Saturday, June 12, 2004

I saw portions of AI today together with my parents. The movie was initially conceived by Stanley Kubrick who planned to work on it shortly before he passed away; after his death Steven Spielberg ended up remaking the screenplay and producing it.

The result, though, seems to me to be a Kubrick movie rather than a Spielberg movie.

The trademark feature of Kubrick's movies is the detachment of the viewer from the inner world of the characters. The events on the screen appear remote and almost surreal. Even in movies that are outwardly realistic, Eyes Wide Shut for example, the viewer constantly maintains a sense that the events on the screen are chimerical, presented as part of an imagined narrative.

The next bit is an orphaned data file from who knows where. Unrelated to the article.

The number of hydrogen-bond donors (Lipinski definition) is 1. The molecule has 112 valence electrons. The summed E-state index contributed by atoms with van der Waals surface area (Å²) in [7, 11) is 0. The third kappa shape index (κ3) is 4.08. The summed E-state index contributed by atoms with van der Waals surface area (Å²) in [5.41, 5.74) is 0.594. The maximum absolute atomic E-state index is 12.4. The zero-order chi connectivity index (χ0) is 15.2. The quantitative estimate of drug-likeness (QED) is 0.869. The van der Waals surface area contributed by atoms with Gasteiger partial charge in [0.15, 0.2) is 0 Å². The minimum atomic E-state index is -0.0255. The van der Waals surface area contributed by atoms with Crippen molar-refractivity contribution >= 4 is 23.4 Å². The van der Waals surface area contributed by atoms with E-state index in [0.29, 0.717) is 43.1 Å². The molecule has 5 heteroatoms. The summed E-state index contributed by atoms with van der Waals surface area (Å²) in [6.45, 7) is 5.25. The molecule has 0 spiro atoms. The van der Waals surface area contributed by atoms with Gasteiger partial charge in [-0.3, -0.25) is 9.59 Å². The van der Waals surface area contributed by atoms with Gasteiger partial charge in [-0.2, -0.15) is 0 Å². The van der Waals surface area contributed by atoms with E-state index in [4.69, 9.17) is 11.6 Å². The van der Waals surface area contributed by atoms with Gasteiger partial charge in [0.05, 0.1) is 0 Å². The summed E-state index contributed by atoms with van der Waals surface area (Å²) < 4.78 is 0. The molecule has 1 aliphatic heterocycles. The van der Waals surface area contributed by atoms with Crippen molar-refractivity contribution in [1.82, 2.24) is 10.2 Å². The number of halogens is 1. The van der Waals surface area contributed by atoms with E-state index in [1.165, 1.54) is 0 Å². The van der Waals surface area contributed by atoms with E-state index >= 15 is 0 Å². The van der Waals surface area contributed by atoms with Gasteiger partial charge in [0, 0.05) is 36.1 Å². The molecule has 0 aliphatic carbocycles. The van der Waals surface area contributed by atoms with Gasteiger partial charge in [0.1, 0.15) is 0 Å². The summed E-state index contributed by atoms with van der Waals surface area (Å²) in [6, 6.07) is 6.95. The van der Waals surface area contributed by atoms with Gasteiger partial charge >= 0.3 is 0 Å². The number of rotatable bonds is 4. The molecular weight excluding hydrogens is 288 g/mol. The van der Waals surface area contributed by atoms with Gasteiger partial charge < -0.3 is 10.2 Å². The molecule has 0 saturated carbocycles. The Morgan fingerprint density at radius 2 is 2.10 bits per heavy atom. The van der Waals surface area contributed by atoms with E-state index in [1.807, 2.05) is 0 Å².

Spielberg, on the other hand, makes movies which feel extraordinary realistic. Maybe you have not thought of Jurassic Park as realism before, but it is. The movie takes great pains to make the dinosaurs look real, to make the sequence of events in the movie appear plausible, to get you to put yourself into the shoes of one of the characters. We are treated to a parade of details (electric fences blaring, leaves rustling, dinosaurs growling) designed to make us part of the fictional world.

AI presents us with a phantasmagoria of images, neither one of which we can identify with or place ourselves in. Each image is elaborately constructed and plays a precise role in the fable -- which we end up observing without emotion, never losing track of its fictional status.


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